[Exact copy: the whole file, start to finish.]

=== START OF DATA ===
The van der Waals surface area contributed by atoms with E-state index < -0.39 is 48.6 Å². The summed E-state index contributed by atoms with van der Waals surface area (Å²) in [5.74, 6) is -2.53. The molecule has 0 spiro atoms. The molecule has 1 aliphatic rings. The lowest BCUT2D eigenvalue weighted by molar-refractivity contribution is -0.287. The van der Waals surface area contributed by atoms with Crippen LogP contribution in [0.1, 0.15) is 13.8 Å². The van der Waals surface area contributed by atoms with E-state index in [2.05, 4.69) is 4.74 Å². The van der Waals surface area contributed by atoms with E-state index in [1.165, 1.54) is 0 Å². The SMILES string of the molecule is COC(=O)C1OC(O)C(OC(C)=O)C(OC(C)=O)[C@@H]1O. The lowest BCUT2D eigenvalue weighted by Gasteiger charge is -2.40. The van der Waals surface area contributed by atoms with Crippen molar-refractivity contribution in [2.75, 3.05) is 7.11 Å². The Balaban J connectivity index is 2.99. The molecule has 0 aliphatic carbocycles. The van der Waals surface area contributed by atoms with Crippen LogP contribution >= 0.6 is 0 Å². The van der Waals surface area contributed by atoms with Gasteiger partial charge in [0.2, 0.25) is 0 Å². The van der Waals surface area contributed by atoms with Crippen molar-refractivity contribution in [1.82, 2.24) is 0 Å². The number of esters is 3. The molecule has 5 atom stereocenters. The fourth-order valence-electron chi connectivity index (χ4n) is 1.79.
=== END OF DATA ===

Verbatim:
The van der Waals surface area contributed by atoms with E-state index < -0.39 is 48.6 Å². The summed E-state index contributed by atoms with van der Waals surface area (Å²) in [5.74, 6) is -2.53. The molecule has 0 spiro atoms. The molecule has 1 aliphatic rings. The lowest BCUT2D eigenvalue weighted by molar-refractivity contribution is -0.287. The van der Waals surface area contributed by atoms with Crippen LogP contribution in [0.1, 0.15) is 13.8 Å². The van der Waals surface area contributed by atoms with E-state index in [2.05, 4.69) is 4.74 Å². The van der Waals surface area contributed by atoms with E-state index in [1.165, 1.54) is 0 Å². The SMILES string of the molecule is COC(=O)C1OC(O)C(OC(C)=O)C(OC(C)=O)[C@@H]1O. The lowest BCUT2D eigenvalue weighted by Gasteiger charge is -2.40. The van der Waals surface area contributed by atoms with Crippen molar-refractivity contribution in [2.75, 3.05) is 7.11 Å². The Balaban J connectivity index is 2.99. The molecule has 0 aliphatic carbocycles. The van der Waals surface area contributed by atoms with Crippen LogP contribution >= 0.6 is 0 Å². The van der Waals surface area contributed by atoms with Gasteiger partial charge in [0.2, 0.25) is 0 Å². The van der Waals surface area contributed by atoms with Crippen molar-refractivity contribution in [1.82, 2.24) is 0 Å². The number of esters is 3. The molecule has 5 atom stereocenters. The fourth-order valence-electron chi connectivity index (χ4n) is 1.79.